Krasnodar, 4 April – Yug Times. Fifty-five years ago, on April 6, 1963 prejudicial inquiry was introduced in what was then the Soviet internal affairs system. On the eve of the jubilee, Dmitri Demin, Head of the Central Investigation Department of the Ministry of Internal Affairs in the Krasnodar region, gives us an exclusive interview.
Q.: Why is your work so important in terms of guaranteeing the efficient activity of internal affairs agencies?
A.: The Internal Affairs’ investigative bodies ensure the investigation of about 60% of the crimes registered by the police.
Q.: Who are your staff? Where do they come from?
A.: Investigators are trained at both civil and specialized police colleges and universities. On the whole, their graduates are well prepared in theory, but their practical knowledge is to be acquired in the course of work.
Q.: What is the most important quality criterion of the investigator’s work?
A.: There are lots of such criteria but let me distinguish one of them.
I direct my subordinates to start thinking of the difficulties that may appear in the course of a possible lawsuit at once, when they just start looking into the case and determining if it would be worth sending it to court.
It is the execution of the sentence that we believe is a direct result of our high-quality work. Any verdict of ‘not guilty’ or remittance for further inquiry would be seen as an unsatisfactory result.
Q.: Do you stay in touch with the veterans of your agency, the ones that outlived the change of the country’s social structure?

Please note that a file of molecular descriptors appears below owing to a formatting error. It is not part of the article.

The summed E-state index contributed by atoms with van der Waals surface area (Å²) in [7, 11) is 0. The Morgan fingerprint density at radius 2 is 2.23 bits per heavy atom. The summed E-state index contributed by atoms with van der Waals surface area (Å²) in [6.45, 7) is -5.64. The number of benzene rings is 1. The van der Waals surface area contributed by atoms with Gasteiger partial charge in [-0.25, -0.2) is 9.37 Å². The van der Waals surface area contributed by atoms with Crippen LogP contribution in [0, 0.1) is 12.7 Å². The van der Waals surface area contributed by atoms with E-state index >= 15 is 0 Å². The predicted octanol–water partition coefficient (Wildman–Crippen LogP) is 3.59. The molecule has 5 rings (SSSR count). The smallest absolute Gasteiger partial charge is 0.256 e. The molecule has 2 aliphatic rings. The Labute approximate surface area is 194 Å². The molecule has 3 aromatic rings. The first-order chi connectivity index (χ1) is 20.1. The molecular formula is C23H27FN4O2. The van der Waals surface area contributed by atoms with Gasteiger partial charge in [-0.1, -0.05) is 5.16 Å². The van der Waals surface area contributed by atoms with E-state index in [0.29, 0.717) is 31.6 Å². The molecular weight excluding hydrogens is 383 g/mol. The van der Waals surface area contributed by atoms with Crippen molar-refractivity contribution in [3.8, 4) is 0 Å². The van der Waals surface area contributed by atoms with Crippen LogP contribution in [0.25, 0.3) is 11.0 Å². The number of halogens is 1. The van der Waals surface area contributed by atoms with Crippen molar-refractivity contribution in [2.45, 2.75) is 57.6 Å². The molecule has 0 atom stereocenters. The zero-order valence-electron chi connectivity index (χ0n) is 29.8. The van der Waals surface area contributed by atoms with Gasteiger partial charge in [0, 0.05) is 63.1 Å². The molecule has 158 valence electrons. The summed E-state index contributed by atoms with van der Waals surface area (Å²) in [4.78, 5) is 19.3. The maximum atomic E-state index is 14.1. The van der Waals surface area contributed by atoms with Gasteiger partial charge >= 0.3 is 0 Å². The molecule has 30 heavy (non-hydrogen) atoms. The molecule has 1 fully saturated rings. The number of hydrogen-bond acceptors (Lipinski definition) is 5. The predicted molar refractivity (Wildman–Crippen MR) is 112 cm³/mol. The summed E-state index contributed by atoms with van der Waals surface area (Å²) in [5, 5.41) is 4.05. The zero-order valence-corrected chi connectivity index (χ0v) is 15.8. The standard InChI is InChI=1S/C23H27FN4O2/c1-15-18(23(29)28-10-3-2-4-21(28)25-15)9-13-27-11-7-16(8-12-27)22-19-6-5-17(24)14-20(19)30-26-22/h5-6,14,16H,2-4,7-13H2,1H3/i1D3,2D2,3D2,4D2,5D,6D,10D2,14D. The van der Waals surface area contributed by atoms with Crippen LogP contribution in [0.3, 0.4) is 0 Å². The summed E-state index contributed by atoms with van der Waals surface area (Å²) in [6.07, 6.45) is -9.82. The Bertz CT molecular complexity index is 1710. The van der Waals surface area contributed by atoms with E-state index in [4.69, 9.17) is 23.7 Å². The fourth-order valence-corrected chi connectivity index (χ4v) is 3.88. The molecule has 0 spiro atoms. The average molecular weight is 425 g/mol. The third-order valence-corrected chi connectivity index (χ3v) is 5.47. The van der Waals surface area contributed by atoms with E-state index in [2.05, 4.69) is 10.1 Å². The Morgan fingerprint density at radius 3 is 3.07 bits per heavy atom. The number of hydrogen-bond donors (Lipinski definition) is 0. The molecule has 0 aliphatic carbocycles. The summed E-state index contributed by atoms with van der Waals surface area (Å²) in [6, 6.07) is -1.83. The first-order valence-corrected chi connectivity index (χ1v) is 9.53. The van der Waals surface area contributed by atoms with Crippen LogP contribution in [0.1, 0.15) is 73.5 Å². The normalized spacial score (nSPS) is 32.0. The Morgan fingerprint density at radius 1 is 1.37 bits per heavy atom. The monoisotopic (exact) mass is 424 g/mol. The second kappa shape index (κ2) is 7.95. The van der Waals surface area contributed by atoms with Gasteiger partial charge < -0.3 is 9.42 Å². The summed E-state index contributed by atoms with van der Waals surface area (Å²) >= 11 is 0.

A.: Of course we do. We invite them to all our festive events, because the veterans are part of our history. And personally for me, they are part of my family history too. I am glad to know that my grandfather who is 93, stood at the beginnings of the prejudicial inquiry system. In the 1960s, he prosecuted inquests at what was then called Ministry of Public Order. Then he became an investigator. This is why I know the history of the agency better than anybody else.
Q.: What should in your opinion be the qualities of a contemporary investigator? Are there any characters from detective novels that stay close to what an ideal investigator must look like?
A.: I think that the main treats are intellect, intuition and concentration, ability to single out what is the most important thing at each concrete moment. What about the literary characters - Holmes or Maigret are remarkable personages, but they are fictional characters, so experts cannot take them seriously.
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